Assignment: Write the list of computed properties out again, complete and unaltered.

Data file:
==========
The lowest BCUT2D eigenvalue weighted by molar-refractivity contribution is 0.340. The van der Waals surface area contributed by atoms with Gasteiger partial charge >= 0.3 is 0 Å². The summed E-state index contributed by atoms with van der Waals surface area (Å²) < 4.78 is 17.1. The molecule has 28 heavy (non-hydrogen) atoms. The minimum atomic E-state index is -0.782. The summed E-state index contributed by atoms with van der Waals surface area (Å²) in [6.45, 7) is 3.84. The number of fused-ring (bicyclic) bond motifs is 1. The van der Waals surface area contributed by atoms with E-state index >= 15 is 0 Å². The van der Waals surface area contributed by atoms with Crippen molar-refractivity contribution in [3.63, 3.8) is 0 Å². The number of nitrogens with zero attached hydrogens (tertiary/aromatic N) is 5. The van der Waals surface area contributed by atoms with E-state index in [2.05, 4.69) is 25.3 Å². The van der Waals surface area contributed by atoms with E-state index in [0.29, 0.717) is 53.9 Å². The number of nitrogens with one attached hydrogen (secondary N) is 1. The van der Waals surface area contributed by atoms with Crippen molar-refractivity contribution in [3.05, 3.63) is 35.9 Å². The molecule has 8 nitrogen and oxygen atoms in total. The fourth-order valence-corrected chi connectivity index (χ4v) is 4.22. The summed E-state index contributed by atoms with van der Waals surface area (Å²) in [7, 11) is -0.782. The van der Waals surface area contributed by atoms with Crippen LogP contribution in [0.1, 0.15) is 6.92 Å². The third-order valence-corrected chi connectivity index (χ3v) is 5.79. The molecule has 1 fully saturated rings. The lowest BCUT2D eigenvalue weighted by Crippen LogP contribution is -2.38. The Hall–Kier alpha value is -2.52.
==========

The lowest BCUT2D eigenvalue weighted by molar-refractivity contribution is 0.340. The van der Waals surface area contributed by atoms with Gasteiger partial charge >= 0.3 is 0 Å². The summed E-state index contributed by atoms with van der Waals surface area (Å²) < 4.78 is 17.1. The molecule has 28 heavy (non-hydrogen) atoms. The minimum atomic E-state index is -0.782. The summed E-state index contributed by atoms with van der Waals surface area (Å²) in [6.45, 7) is 3.84. The number of fused-ring (bicyclic) bond motifs is 1. The van der Waals surface area contributed by atoms with E-state index >= 15 is 0 Å². The van der Waals surface area contributed by atoms with Crippen molar-refractivity contribution in [3.63, 3.8) is 0 Å². The number of nitrogens with zero attached hydrogens (tertiary/aromatic N) is 5. The van der Waals surface area contributed by atoms with E-state index in [2.05, 4.69) is 25.3 Å². The van der Waals surface area contributed by atoms with E-state index in [0.29, 0.717) is 53.9 Å². The number of nitrogens with one attached hydrogen (secondary N) is 1. The van der Waals surface area contributed by atoms with Crippen molar-refractivity contribution in [3.05, 3.63) is 35.9 Å². The molecule has 8 nitrogen and oxygen atoms in total. The fourth-order valence-corrected chi connectivity index (χ4v) is 4.22. The summed E-state index contributed by atoms with van der Waals surface area (Å²) in [7, 11) is -0.782. The van der Waals surface area contributed by atoms with Crippen LogP contribution in [0.1, 0.15) is 6.92 Å². The third-order valence-corrected chi connectivity index (χ3v) is 5.79. The molecule has 1 fully saturated rings. The lowest BCUT2D eigenvalue weighted by Crippen LogP contribution is -2.38. The Hall–Kier alpha value is -2.52.